Vomiting is a complex process that results from a coordinated interaction of the brain, nerve pathways, and the muscles of the gastrointestinal system. The Major vomiting trigger point in the brain is referred to as the area postrema. This structure is often exposed to various chemicals in the cerebrospinal fluid (the fluid found in the spinal cord and brain) and the bloodstream. Scientific researchers have revealed that stimulation of the area postrema by a broad variety of drugs and radiation, bacterial toxins, and physiologic conditions, stimulates vomiting.
Certain nerve pathways (known as afferent neural pathways) often induce vomiting when triggered by tumors, ear infections or motion, Meniere’s disease (the disease characterized by frequent vertigo), visual stimulation, odors, bad tastes, and pain. Other nerve pathways (the peripheral afferent neural pathways) also induce vomiting in response to the stomach irritants, abdominal inflammation, distension of the bile ducts and intestines, and the myocardial infarction (heart attack).
The physical activity of vomiting is usually controlled by numerous sites of the brain stem. When triggered, these structures always send signals to the abdominal muscles, diaphragm, and throat. These signals result in the instantaneous contraction of these muscles that brings up the contents of the stomach through the esophagus (the tube between the throat and the stomach) and out the mouth. When vomiting, breathing is suppressed, except for the short breaths between discharges. Bradycardia (reduction in the heart rate) and even the changes in blood pressure may happen during retching and vomiting.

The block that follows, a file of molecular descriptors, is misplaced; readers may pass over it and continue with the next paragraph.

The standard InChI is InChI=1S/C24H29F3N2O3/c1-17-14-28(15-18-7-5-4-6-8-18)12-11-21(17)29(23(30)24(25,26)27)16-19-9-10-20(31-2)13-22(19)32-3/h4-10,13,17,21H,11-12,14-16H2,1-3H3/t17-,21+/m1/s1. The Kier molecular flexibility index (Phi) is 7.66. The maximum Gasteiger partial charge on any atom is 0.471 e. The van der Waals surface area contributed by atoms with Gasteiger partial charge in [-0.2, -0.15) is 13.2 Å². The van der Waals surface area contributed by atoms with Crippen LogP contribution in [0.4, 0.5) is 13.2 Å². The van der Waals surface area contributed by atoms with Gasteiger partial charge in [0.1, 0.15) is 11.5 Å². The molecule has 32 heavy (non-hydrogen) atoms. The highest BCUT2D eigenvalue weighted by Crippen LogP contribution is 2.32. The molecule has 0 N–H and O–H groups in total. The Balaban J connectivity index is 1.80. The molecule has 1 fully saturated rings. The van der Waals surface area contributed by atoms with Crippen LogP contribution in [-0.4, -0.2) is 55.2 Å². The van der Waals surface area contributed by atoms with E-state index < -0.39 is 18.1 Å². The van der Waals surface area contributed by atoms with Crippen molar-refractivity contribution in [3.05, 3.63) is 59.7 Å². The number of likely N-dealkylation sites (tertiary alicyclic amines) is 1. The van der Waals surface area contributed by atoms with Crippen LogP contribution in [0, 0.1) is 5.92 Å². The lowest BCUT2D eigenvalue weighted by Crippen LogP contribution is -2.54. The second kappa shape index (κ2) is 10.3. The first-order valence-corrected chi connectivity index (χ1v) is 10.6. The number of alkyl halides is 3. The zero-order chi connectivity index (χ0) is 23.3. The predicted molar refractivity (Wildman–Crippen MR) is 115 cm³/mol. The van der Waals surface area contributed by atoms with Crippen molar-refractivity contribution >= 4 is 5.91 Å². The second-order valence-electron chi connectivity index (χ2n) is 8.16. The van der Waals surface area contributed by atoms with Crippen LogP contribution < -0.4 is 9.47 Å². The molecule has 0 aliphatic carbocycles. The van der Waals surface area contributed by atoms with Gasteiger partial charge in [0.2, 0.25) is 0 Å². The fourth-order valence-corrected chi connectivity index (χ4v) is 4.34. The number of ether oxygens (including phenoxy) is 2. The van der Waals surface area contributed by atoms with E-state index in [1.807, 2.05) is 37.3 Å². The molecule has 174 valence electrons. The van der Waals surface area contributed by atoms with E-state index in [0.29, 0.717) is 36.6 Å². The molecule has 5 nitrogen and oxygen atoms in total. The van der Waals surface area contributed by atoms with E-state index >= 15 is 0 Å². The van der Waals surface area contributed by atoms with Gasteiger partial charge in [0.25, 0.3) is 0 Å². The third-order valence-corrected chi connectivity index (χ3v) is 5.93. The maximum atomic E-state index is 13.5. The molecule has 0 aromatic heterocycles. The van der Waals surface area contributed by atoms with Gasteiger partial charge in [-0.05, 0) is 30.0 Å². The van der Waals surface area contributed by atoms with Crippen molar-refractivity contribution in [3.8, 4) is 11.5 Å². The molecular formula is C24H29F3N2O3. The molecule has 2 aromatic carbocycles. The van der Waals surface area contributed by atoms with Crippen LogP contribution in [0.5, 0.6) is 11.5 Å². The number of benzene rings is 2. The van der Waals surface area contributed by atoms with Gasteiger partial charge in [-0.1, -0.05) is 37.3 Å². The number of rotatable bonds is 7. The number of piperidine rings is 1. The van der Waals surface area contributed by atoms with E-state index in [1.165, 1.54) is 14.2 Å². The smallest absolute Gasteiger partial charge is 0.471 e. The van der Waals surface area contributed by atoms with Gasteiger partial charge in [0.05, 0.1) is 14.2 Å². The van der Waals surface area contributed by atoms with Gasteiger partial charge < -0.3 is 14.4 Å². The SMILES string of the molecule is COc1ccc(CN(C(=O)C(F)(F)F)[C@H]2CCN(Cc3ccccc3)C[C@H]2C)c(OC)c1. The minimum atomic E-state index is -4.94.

Several different things can stimulate vomiting. Vomiting which lasts only 1 or 2 days is often caused by a reaction to medication, infection, uremia (the accumulation of protein breakdown substances in the bloodstream), a toxin, and diabetic ketoacidosis (accumulation of different toxins resulting from uncontrolled diabetes). Vomiting which lasts longer than a week can be caused by a psychiatric or long-term medical condition.
Pregnant women normally experience frequent episodes of nausea and vomiting, especially during the initial stages of pregnancy. This is commonly called “morning sickness,” even though it can happen at any time of the day.
In many cases, morning sickness will occur at some point during the first 3 months of pregnancy and will pass by nearly weeks 16 to 20.
Nausea and vomiting related with traveling could be a symptom of motion sickness. These symptoms can occasionally be prevented by using methods such distracting yourself by listening to music as or fixing your eyes on the horizon, even though medication to treat and prevent motion sickness is also available. Here are 5 fascinating facts you should know about vomiting:
1. If you attempt to stop yourself from vomiting by closing your mouth, the vomit will eventually come out your nose.
2. The unpleasant taste during vomiting comes from the hydrochloric acid that’s adamant it can eat through paint or even go through stainless steel; its form is even used by some bricklayers to clean the mortar.
3. On the Eve New of Year, 1998, vomit vigilantes (euphemistically known as ‘Clean Teams’) were dispatched all over the Grand Central Station of New York City. They’re supposed to thrust a throw-up bag underneath the chin of anybody who appeared to be ready to throw up.
4. There is human vomit on the moon. Buzz Aldrin and Neil Armstrong left over 100 items on the moon, including the bag of vomit!
5. What do you know about projectile vomiting? The good news with the projectile vomiting is that it happens abruptly, usually before an individual experiences nausea. The sad news is that it is often a result of a gastric outlet obstruction that can occur due to the ingestion of a foreign body. However, it may also be a symptom of an adverse underlying condition like increased intracranial pressure.